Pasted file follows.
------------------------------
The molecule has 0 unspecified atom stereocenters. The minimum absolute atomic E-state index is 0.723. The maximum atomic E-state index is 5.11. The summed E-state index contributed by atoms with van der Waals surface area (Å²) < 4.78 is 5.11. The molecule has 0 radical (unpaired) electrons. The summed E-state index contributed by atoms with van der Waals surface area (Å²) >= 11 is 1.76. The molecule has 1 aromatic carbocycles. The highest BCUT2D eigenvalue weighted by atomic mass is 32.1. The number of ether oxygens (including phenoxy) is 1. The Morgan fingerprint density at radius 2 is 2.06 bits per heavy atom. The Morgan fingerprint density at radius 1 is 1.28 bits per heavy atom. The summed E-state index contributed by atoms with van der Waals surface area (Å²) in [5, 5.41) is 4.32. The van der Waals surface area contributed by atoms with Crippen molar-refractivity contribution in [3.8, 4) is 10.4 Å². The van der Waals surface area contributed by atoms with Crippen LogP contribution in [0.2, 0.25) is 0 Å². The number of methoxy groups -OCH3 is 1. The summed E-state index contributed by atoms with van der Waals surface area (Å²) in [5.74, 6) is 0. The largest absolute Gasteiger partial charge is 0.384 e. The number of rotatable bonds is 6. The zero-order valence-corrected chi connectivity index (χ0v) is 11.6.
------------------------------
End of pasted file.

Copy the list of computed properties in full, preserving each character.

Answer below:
The molecule has 0 unspecified atom stereocenters. The minimum absolute atomic E-state index is 0.723. The maximum atomic E-state index is 5.11. The summed E-state index contributed by atoms with van der Waals surface area (Å²) < 4.78 is 5.11. The molecule has 0 radical (unpaired) electrons. The summed E-state index contributed by atoms with van der Waals surface area (Å²) >= 11 is 1.76. The molecule has 1 aromatic carbocycles. The highest BCUT2D eigenvalue weighted by atomic mass is 32.1. The number of ether oxygens (including phenoxy) is 1. The Morgan fingerprint density at radius 2 is 2.06 bits per heavy atom. The Morgan fingerprint density at radius 1 is 1.28 bits per heavy atom. The summed E-state index contributed by atoms with van der Waals surface area (Å²) in [5, 5.41) is 4.32. The van der Waals surface area contributed by atoms with Crippen molar-refractivity contribution in [3.8, 4) is 10.4 Å². The van der Waals surface area contributed by atoms with Crippen LogP contribution in [0.2, 0.25) is 0 Å². The number of methoxy groups -OCH3 is 1. The summed E-state index contributed by atoms with van der Waals surface area (Å²) in [5.74, 6) is 0. The largest absolute Gasteiger partial charge is 0.384 e. The number of rotatable bonds is 6. The zero-order valence-corrected chi connectivity index (χ0v) is 11.6.